Sudan's Government Says It's Ready To Fight Any Outbreak Of Ebola

The Federal Ministry of Health is at the heart of Sudan's anti-Ebola action plan.
The ministry says the north African nation is free from the disease, which has claimed the lives of more than five-thousand people in West Africa.
Nonetheless, health official Dr. Tilal al-Fadil al-Mahdi says they're taking no chances.
"After the disease appeared in several countries and was declared a global epidemic by the WHO and a threat to all nations, the state responded directly by setting up a high-level committee overseen by the federal minister of health," he says.
"The committee members include the civil aviation authority, the various regular forces and those working in this field."
Al-Mahdi says the group meets every week to discuss any developments.
Dr. Hamza Awadallah, who is a member of Sudan Doctors' Union, thinks there is a risk of the virus reaching Sudan by land, but doesn't think it's likely to be brought in by people travelling by plane or boat.
"In terms of airports and main sea ports there will not be a problem because anyone arriving from West Africa will be stopped and examined," says Awadallah.
As Sudanese officials continue to work on their Ebola readiness, the EU has said today that it's boosting its Ebola aid - an announcement that follows a visit by two commissioners to West Africa.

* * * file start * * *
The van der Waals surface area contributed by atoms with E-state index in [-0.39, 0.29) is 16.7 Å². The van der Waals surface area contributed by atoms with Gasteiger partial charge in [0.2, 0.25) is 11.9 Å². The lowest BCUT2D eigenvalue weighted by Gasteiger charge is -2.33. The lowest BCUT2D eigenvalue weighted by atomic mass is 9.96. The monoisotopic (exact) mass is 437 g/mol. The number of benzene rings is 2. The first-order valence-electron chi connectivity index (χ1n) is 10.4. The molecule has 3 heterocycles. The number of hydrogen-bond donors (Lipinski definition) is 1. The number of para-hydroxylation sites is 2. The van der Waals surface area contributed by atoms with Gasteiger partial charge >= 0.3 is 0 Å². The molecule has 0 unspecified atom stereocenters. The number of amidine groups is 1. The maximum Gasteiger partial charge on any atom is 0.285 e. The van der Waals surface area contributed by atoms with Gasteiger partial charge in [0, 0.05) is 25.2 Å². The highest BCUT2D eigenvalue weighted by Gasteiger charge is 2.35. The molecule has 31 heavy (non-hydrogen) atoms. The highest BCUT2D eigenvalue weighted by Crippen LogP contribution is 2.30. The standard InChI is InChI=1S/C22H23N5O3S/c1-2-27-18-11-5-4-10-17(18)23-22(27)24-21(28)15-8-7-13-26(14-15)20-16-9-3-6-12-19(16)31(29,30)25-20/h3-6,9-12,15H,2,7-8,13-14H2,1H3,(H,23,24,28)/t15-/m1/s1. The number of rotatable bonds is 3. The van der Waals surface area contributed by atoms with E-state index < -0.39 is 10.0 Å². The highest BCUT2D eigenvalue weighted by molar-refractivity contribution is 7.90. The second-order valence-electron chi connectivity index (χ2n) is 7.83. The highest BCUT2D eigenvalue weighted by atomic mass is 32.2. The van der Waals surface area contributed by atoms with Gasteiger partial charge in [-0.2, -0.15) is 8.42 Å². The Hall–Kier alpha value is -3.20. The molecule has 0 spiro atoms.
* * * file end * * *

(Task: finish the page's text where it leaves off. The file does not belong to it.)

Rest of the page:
Brussels says they're making an additional 29 million euros (36 million US dollars) available to help fight the outbreak and provide assistance to neighbours of affected countries.
This coincides with the release of a charity song in London to raise funds to help ease the crisis.
The recording is a new version of the Band Aid charity single "Do They Know It's Christmas?" - which was first recorded 30 years ago to raise funds for famine relief in Ethiopia - and features artists such as One Direction, Bono and Ellie Goulding.
The UN health agency says that overall 14,098 people are believed to have been infected with Ebola, the vast majority of those in the West African countries of Guinea, Liberia and Sierra Leone. Of those, 5,160 have died.
There are some signs that the rate of new infections may be slowing in Guinea and Liberia, but they are surging in Sierra Leone, it says.
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